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  • Writer's pictureThe Climate Coach

E-fuels have been talked about in recent weeks - do they make sense?

E-fuels have been in the press recently in the EU with regulators considering allowing cars powered by e-fuels past the existing 2030 deadline for all new cars sold to be electric. But do they make sense from a climate perspective? And will they negate the need to transition to electric?



No, no they don't.


That was easy then!


But why?


Without going into too many details - e-fuels take carbon from the atmosphere (via carbon capture technology) and then use excess renewable energy (from wind and solar peaks for example) to turn this into a synthetic fuel which can be burned in a petrol car.


The key point to highlight is that these fuels still release CO2 when used.

The creators claim that these e-fuels are "net zero" - because they take carbon out of the atmosphere, use renewable energy to produce and then put the CO2 back in the atmosphere when the fuel is burned - thus there is no more CO2 in the atmosphere than before they were made.


There are two fatal flaws though in this logic...


  1. We don't have enough carbon capture technology to even make a small dint in the CO2 we've already emitted - so any carbon capture we do needs to focus on reducing CO2 levels, not just maintaining them. We simply can't afford to entertain the notion of taking it out to put it back in again right now.

  2. We don't have anywhere close to a fully renewable grid yet - and there are plenty of other use cases for excess renewables for areas that don't have a zero emission alternative (which cars already do in the form of electric!)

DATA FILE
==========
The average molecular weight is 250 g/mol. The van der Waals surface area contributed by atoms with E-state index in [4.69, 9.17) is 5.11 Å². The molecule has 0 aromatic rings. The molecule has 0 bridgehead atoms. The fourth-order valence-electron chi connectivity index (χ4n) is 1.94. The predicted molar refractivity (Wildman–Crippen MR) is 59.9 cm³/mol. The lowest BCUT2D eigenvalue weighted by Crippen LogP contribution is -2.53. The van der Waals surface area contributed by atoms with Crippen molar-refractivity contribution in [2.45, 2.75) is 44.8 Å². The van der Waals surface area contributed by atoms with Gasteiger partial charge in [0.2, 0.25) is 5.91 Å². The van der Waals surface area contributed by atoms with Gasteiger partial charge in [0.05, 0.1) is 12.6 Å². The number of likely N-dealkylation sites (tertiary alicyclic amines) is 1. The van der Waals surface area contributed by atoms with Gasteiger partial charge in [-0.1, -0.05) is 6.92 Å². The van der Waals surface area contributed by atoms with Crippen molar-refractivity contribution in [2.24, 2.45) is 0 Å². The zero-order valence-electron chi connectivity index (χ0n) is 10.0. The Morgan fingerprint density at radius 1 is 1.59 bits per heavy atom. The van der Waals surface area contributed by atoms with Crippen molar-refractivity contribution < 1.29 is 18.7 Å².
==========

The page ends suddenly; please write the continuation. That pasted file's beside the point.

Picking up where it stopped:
The other consideration (although not fatal flaw given who this solution is aimed at) is the cost will be significant. Carbon capture isn't cheap and won't be for a long time - nor is the process to produce the fuel so these e-fuels will be prohibitively expensive for most.


That makes sense, so why are they being considered?


There are obviously a lot of people including businesses who aren't overly pleased about the transition to electric - a hypothetical electric Lamborghini supercar probably doesn't "sound" quite as good as a petrol version. Also, many car manufacturers have spent many many years developing and building internal combustion engine vehicles so they are still looking for possible ways to keep them on the road. Not to mention the huge industry built around internal combustion engine vehicles - from supply chain to motor racing and track days.


At the end of the day though, the why doesn't matter too much. What matter is that right now it's not the time to be entertaining the notion of e-fuels. Unfortunately, because the press have picked up on this - you can already see on social media that people are saying things like "I'll wait for e-fuels thanks" on posts about electric vehicles. This is a real shame and we desperately need to keep the focus on the transition to electric...for now at least.


If you have any thoughts, feedback or ideas you wish to contribute on this or any other topic covered by The Climate Coach - please get in touch, we'd love to hear from you.




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